To summarize, using a simple parent_category_id doesn't scale very well and you'll have a hard time writing performant SQL queries. The answer is to use nested sets which make you visualize your many-to-many category model as sets which are nested inside other sets.

It should be worth pointing out that the "multiple categories" idea is basically how "tagging" works. With the exception that, in "tagging", we allow any product to have many categories. By allowing any product to be in many categories, you allow the customer the full ability to filter their search by start**ing **where they believe they need to start. It could be clicking on "airplanes", then "wood", then "turbojet engine" (or whatever). Or they could start their search with Wood, and get the same result.

This will give you the greatest flexibility, and the customer will enjoy a better UX, yet still allow you to maintain the hierarchy structure. So, while the quoted answer suggests letting categories be M:N to categories, my suggestion is to allow products to have M:N categories instead.

All in all the result is mostly the same, the categories will have a natural hierarchy, but this will lend to even greater flexibility.

I should also note that this doesn't prevent strict hierarchy either. You could much easily enforce hierarchy in the code where necessary (ex. only showing the categories "cars", "airplanes", and "boats" on your initial page). It just moves the "strctness" to your business logic, which might make it better in the long run.

EDIT: I just realized that you vaguly mentioned this in your answer. I actually didn't notice it, but I think this is along the lines you would want to do instead. Otherwise you are mixing two hierarchy systems into your program without much benefit.

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I've done this before. I recommend starting with tagging (many-to-many relationship table to products). You can build a hierarchy relationship on top of your tags (tree, or nested sets, or whatever) a lot easier than on your products. Because tagging is relatively freeform, this also gives you the ability to allow people to categorize naturally and then later codify certain expected behaviors.

For instance, we had special tags like 2009-Nov-Special. Any product like this was eligible to show as a special on the front page for that month. So we didn't have to build a special system to handle rotating specials onto the front page we just used the existing tag system. Later this could be enhanced to hide those tags from consumers, etc.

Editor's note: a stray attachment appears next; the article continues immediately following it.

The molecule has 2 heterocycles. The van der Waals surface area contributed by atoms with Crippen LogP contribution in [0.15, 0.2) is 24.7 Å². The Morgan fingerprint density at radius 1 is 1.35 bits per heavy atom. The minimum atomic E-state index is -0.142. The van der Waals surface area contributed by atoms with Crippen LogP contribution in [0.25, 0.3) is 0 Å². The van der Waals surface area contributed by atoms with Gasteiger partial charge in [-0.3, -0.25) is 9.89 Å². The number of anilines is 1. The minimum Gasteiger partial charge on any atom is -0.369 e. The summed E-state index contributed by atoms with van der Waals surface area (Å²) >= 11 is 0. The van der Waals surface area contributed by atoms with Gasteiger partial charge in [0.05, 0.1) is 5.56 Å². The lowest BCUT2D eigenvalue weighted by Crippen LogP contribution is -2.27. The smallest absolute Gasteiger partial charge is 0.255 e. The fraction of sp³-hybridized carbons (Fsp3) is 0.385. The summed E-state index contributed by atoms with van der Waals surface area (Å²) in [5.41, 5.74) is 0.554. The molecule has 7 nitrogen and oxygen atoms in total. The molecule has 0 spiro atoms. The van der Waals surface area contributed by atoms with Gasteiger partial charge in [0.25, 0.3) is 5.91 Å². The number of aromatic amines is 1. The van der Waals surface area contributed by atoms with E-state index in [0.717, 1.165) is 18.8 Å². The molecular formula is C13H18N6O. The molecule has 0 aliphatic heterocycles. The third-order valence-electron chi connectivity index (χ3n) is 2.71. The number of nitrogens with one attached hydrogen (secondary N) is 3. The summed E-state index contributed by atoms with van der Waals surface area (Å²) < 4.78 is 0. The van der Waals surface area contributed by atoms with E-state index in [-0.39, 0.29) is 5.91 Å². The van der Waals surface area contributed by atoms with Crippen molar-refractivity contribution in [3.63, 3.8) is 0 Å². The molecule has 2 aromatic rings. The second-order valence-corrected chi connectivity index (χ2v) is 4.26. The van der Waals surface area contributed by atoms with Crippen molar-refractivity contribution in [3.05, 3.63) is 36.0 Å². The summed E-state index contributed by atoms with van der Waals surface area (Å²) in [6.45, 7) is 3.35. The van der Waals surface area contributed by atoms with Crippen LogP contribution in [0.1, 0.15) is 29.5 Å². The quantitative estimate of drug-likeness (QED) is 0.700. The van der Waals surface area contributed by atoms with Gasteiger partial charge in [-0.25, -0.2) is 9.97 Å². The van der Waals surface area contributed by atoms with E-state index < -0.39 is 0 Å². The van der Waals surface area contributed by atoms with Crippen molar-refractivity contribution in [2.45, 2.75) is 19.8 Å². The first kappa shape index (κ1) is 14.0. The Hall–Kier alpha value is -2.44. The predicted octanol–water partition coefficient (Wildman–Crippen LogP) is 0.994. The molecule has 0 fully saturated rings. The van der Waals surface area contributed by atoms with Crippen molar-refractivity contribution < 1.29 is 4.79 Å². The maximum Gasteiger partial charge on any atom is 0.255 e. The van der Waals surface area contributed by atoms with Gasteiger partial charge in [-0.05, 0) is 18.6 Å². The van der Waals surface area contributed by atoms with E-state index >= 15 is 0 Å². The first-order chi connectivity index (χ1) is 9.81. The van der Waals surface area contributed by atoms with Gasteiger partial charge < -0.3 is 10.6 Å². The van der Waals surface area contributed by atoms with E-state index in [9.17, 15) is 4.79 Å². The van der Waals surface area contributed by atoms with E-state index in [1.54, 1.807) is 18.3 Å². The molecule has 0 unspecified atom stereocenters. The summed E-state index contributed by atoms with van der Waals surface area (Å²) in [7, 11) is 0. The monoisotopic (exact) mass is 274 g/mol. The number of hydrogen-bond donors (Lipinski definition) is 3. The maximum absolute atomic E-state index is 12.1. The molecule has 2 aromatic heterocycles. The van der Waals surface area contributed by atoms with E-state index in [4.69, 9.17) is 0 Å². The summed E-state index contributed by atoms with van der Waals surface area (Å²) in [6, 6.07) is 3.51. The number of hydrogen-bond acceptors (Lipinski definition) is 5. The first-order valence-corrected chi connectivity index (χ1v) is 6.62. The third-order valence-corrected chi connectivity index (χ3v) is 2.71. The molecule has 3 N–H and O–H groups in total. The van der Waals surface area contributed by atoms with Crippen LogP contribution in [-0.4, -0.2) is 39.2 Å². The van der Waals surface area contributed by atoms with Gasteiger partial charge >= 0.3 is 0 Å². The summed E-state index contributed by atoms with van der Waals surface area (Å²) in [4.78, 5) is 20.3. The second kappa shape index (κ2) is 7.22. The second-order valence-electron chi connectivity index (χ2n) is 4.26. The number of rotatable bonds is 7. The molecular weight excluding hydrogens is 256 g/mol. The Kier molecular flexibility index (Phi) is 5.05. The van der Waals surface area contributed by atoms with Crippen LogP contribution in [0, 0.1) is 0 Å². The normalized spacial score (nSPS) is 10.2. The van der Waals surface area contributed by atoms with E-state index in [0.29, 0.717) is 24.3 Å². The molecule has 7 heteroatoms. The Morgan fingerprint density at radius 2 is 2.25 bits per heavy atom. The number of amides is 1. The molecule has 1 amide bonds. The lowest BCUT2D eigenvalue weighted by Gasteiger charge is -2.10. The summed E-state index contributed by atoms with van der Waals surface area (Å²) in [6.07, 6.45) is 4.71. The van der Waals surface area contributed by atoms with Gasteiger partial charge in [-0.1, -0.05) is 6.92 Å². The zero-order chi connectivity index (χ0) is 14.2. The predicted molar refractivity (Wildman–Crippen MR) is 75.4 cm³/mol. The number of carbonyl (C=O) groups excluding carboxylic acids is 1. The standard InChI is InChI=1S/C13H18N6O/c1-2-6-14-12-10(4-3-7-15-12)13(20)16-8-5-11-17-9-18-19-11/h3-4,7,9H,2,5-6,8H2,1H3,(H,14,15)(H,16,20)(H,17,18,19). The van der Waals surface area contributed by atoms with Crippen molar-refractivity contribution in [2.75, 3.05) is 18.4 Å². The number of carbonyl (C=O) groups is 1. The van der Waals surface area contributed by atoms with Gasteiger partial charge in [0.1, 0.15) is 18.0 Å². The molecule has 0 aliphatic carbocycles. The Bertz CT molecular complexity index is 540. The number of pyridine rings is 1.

Similarly, you can use tagging prefixes like: style:wood mfg:Nike to allow you to do relatively complex categorization and drilldowns without the difficulties of complex database reshuffling or the nightmares of EAV, all in a tagging system which gives you more flexibility to accommodate user expectations. Remember that users might expect to navigate the products in ways different than you as a database and business owner might expect. Using the tagging system can help you enable the shopping interface without compromising your inventory or sales tracking or anything else.

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+1 for "the nightmares of EAV" (Entity-attribute-value model: en.wikipedia.org/wiki/Entity-attribute-value_model). See, for example: tonyandrews.blogspot.com/2004/10/… –  MaD70 Nov 9 '09 at 8:55

Now, this all seemed fine and dandy, until I realized that the category "wood" would also be used under propeller -> airboat -> (wood). This would mean, that "wood" would have to be recreated every time I want to use it under a different parent. This isn't the end of the world, but I wanted to know if there is a more optimal way to go about this.

What if you have an aircraft that is wood construction, but the propeller could be carbon fiber, fiberglas, metal, graphite?

I'd define a table of materials, and use a foreign key reference in the items table. If you want to support more than one material (IE: say there's metal re-inforcement, or screws...), then you'd need a corrollary/lookup/xref table.

MATERIALS_TYPE_CODE table

  • MATERIALS_TYPE_CODE pk
  • MATERIALS_TYPE_CODE_DESC

PRODUCTS table

  • PRODUCT_ID, pk
  • MATERIALS_TYPE_CODE fk IF only one material is ever associated

PRODUCT_MATERIALS_XREF table

  • PRODUCT_ID, pk
  • MATERIALS_TYPE_CODE pk

I would also relate products to one another using a corrollary/lookup/xref table. A product could be related to more than one kitted product:

KITTED_PRODUCTS table

  • PARENT_PRODUCT_ID, fk
  • CHILD_PRODUCT_ID, fk

...and it supports a hierarchical relationship because the child could be the parent of soemthing else.

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You can easily test your DB designs at http://cakeapp.com

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Interesting. One can sketch a design "into the wild" and immediately interact with a prototype. –  MaD70 Nov 10 '09 at 11:49
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Cool, I may use this in the future! –  Roeland Nov 12 '09 at 17:08